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A Trick for Easier, Mess-Free Braising

Braising starts like this: Pat meat dry, season liberally with salt, heat olive oil in a heavy pot or pan, and brown (on both sides, all sides) and often in batches if needed.

5 Unexpected Facts About Braising
5 Unexpected Facts About Braising
by Leslie Stephens

Browning adds caramelization and depth of flavor, but it’s also fussy and messy. Sigh: Nothing’s ever that easy. That’s why, when user Jordan Elphern-Waxman asked our Hotline if browning chicken for a braising recipe was actually necessary or even worth it, Amanda Hesser offered this nugget of wisdom:

It should be fine without the browning. You’ll lose a bit of the caramelization and depth of flavor that goes along with this from the browning, but in a recipe like this with so many other flavors, it’ll be fine. However, another solution is to brown the chicken in the oven. Heat your oven to 450 and brown the pieces in pans in the oven, which will contain the spattering.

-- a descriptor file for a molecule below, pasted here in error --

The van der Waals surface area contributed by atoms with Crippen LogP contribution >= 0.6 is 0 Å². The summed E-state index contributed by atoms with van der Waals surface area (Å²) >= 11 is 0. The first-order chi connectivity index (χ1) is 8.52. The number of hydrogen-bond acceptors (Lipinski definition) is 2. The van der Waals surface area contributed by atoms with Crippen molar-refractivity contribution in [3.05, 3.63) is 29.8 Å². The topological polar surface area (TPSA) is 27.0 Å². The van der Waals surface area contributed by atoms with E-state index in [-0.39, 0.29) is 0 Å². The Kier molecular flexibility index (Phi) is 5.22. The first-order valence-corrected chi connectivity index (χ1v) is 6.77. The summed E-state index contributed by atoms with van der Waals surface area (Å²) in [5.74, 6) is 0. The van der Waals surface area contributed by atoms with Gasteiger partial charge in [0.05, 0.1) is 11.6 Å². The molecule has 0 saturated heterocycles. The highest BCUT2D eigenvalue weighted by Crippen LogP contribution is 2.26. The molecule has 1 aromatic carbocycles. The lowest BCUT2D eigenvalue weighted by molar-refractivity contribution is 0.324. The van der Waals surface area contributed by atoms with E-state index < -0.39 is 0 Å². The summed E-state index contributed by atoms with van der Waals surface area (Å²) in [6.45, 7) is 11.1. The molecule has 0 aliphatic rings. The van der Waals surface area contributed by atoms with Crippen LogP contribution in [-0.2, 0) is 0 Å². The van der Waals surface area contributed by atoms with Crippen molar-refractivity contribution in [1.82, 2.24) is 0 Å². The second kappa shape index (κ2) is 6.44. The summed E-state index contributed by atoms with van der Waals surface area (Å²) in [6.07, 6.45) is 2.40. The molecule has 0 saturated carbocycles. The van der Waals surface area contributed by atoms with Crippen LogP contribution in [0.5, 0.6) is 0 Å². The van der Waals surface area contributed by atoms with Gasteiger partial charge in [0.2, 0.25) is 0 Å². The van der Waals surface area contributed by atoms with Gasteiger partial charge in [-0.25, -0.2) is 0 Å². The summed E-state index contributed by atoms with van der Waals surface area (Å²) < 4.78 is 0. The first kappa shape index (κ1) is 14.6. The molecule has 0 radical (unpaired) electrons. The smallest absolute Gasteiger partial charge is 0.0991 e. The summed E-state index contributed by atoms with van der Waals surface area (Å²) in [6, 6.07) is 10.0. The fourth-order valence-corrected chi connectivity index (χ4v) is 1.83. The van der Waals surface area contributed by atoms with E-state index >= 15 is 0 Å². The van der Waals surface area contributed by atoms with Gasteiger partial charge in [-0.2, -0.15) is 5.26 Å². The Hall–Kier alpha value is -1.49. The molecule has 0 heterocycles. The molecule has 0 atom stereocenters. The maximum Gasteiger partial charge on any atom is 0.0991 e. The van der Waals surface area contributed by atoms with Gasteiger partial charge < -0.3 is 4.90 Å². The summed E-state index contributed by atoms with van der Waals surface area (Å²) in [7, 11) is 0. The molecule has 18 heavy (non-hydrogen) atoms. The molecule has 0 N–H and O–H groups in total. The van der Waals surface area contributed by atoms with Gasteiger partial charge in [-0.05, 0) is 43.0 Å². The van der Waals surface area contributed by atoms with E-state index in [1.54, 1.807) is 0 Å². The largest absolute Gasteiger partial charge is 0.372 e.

That last bit, about browning chicken (or other meat pre-braise) in the oven is a game-changer. Do as Amanda says for any braising recipe, adding the browned pieces of meat to the pot post-oven and proceeding with the recipe as directed.

Here are a few recipes to try the tip out with:

Do you have any tips for easier braising? Let us know in the comments.

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